If 2020 had a theme, it was to stay home. So we did. We never could have imagined when we moved into our new house at the end of 2019 that we would soon be spending so much of 2020 within it. I had worried about whether moving when we did was the right decision, especially since it was so spontaneous. And although living in a new community during a pandemic has certainly had its challenges, we were both very grateful that we had more space in which we could work and keep ourselves entertained. Overall, I think we ended up in a better position to endure what was about to come at us. One nice thing about where we live now is that we are much closer to nature. There are endless forest trails to explore and several beautiful beaches nearby. This is where I took the majority of my pictures over the course of the year. Regrettably, I did not take my camera out of the house with me—not even once. The camera on my phone is decent, and that is what I used for all of the pictures shown below. However, the images are nowhere near as good as those I could have taken even with my little point-and-shoot, especially since Google Photos stopped saving images in high quality after July. Live and learn! So if I were to make a photography-related resolution for 2021, it would be to bring that point-and-shoot with me more often and to dig out my DSLR for at least one or two photography-specific excursions. Good photos can still be found, even when staying close to home: a necessary thing to remember, as our 2021 will look very similar to 2020 until at least a few weeks after we are able to get vaccinated. In the meantime, if I want to rekindle my passion for photography, I need to at least use a better camera.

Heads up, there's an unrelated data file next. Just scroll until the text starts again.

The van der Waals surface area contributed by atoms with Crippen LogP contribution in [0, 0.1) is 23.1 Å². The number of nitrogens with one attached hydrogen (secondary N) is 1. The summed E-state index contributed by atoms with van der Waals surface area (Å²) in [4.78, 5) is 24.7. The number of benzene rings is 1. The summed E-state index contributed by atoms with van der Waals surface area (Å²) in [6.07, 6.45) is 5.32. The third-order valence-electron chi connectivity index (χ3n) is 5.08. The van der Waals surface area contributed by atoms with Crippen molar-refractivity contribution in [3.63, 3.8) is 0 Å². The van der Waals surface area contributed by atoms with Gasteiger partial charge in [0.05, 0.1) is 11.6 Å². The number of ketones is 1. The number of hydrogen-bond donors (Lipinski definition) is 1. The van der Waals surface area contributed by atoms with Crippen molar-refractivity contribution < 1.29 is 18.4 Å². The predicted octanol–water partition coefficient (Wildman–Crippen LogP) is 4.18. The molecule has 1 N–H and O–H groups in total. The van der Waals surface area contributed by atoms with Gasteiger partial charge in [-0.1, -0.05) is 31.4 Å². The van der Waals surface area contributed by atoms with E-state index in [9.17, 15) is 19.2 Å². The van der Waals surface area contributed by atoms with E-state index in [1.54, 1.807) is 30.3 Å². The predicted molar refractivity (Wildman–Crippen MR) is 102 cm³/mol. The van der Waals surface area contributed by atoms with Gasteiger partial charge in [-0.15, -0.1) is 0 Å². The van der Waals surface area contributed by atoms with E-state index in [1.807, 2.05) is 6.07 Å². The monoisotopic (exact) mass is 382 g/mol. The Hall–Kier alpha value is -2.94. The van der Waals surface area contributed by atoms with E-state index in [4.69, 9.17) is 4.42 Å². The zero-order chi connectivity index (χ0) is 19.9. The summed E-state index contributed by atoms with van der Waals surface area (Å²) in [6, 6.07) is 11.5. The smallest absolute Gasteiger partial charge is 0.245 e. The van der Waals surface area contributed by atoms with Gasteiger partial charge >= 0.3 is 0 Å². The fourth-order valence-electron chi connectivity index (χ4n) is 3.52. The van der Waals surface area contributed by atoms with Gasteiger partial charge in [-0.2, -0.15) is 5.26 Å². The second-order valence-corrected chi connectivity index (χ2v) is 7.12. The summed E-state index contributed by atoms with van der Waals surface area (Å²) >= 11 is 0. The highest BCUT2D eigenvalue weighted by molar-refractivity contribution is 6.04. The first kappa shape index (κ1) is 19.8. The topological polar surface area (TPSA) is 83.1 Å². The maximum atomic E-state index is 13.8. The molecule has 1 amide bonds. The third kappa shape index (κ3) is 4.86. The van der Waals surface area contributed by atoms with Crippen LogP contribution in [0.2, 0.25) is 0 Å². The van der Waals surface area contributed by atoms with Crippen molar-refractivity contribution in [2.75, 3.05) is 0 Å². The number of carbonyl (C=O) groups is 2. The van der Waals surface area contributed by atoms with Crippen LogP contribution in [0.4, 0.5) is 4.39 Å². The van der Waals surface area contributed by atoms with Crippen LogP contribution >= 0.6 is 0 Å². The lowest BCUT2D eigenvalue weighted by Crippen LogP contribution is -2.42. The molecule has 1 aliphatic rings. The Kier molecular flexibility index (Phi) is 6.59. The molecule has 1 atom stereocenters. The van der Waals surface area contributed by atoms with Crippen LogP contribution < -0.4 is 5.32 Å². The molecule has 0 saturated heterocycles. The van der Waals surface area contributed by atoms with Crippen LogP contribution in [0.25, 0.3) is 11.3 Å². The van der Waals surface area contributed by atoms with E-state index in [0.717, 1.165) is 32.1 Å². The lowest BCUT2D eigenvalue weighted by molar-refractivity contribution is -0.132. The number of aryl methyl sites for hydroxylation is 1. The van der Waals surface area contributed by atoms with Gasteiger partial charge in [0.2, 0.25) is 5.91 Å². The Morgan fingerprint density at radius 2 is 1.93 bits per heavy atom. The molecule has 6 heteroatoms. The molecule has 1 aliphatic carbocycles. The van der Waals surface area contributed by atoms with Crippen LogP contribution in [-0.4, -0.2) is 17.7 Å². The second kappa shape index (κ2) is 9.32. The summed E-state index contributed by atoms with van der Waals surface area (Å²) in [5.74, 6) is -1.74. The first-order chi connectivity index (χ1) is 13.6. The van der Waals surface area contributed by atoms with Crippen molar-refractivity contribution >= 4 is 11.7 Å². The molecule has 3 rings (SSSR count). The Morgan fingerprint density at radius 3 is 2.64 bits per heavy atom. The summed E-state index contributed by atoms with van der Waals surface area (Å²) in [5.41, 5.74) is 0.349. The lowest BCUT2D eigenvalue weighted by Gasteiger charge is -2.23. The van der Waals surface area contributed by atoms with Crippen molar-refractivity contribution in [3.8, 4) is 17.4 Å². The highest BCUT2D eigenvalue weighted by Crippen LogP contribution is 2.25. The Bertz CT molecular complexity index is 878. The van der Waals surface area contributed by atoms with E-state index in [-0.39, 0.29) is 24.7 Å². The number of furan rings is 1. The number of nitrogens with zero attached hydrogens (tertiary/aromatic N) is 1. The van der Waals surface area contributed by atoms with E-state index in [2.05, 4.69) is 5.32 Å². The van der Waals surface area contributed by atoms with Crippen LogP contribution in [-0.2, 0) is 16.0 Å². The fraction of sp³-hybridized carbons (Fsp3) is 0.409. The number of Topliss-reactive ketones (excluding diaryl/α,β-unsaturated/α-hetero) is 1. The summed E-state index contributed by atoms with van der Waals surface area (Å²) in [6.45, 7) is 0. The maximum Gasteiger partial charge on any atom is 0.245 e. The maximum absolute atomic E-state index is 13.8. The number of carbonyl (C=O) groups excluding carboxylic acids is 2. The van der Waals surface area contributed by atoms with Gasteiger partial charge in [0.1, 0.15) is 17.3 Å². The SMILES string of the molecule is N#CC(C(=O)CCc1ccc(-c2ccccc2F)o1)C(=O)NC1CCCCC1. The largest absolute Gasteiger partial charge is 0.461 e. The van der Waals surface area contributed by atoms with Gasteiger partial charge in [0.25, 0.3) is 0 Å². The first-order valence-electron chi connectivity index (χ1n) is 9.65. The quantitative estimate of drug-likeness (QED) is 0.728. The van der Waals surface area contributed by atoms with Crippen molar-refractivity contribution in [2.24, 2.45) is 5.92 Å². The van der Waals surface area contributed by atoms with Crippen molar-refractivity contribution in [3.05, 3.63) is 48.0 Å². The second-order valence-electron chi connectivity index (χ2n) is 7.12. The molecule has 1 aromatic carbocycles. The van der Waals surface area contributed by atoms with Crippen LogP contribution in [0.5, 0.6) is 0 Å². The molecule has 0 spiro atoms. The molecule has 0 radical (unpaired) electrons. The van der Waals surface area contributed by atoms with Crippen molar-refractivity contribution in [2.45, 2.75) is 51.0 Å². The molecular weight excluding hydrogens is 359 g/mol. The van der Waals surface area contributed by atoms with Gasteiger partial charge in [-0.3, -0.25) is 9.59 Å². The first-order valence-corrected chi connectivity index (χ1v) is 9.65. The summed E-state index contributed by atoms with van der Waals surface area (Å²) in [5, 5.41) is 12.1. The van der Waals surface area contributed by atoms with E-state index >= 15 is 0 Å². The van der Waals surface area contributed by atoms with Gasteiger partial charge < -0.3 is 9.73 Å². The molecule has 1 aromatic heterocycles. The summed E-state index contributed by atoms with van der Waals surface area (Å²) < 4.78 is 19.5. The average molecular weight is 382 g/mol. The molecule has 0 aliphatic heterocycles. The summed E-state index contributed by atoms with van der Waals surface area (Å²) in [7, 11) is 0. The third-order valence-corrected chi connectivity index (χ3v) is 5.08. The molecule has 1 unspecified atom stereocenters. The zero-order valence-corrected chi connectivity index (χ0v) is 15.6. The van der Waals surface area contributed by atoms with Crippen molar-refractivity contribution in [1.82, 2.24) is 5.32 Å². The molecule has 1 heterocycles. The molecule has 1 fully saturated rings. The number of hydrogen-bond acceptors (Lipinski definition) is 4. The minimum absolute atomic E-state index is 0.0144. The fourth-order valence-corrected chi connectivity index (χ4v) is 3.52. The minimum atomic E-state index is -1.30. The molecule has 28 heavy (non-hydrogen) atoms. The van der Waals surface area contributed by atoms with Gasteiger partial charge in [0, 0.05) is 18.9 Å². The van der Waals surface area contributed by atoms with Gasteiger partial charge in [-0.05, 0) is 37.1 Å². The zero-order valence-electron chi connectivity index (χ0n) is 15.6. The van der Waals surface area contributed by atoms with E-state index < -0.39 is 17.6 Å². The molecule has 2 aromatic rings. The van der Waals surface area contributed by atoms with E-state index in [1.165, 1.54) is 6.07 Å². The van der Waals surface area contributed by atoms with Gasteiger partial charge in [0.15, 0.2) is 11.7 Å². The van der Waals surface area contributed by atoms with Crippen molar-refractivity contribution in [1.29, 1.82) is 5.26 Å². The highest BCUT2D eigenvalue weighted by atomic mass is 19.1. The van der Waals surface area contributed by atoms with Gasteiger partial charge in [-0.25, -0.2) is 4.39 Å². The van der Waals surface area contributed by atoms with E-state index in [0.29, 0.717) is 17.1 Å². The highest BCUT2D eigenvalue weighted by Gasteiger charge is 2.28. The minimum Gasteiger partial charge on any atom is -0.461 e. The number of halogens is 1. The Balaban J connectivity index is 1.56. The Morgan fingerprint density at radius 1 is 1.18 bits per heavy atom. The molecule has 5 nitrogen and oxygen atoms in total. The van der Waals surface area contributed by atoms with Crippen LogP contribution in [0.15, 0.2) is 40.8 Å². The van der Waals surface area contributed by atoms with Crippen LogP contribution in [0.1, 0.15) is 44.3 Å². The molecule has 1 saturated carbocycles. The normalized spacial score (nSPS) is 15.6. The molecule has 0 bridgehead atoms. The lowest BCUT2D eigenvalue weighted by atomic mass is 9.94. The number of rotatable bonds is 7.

- I took my favourite photo of the year in the middle of October while we were walking through a nearby nature sanctuary. We were exploring the aptly-named “Maple Trail.”
2. At the beginning of last February, we met up with a local hiking group for a wintery ascent up a steep local mountain. It was challenging, but also very pretty! My next two photos are from that hike. What looks like a creek in the first photo was actually the trail we followed upwards. Good thing I was wearing waterproof boots!
3. The view as we were getting near the top of the mountain. Unfortunately, the cloud cover was so thick at the peak that I was unable to get a photo of the surrounding countryside. But the Christmas-card scene below was also really special!
4. One week after the wintery hike shown above, we opted for a shorter mountain with a less difficult trail. Luckily there was also less cloud cover, which allowed for a great view from the top.
5. I liked the look of this old log and the grass growing all over it, with the sun lighting it up perfectly.
6. I took this picture while out for a walk on the very last day of 2020. We had a lot of rain over the holidays, and I took advantage of a short lapse to get some fresh air. The rain drops still coating the needles of this evergreen were really pretty.
7. In late September we took a day trip out to this old trestle bridge. It was constructed in 1920 and refurbished in 2011. I would love to go back there next summer or fall, perhaps with a picnic lunch and a real camera!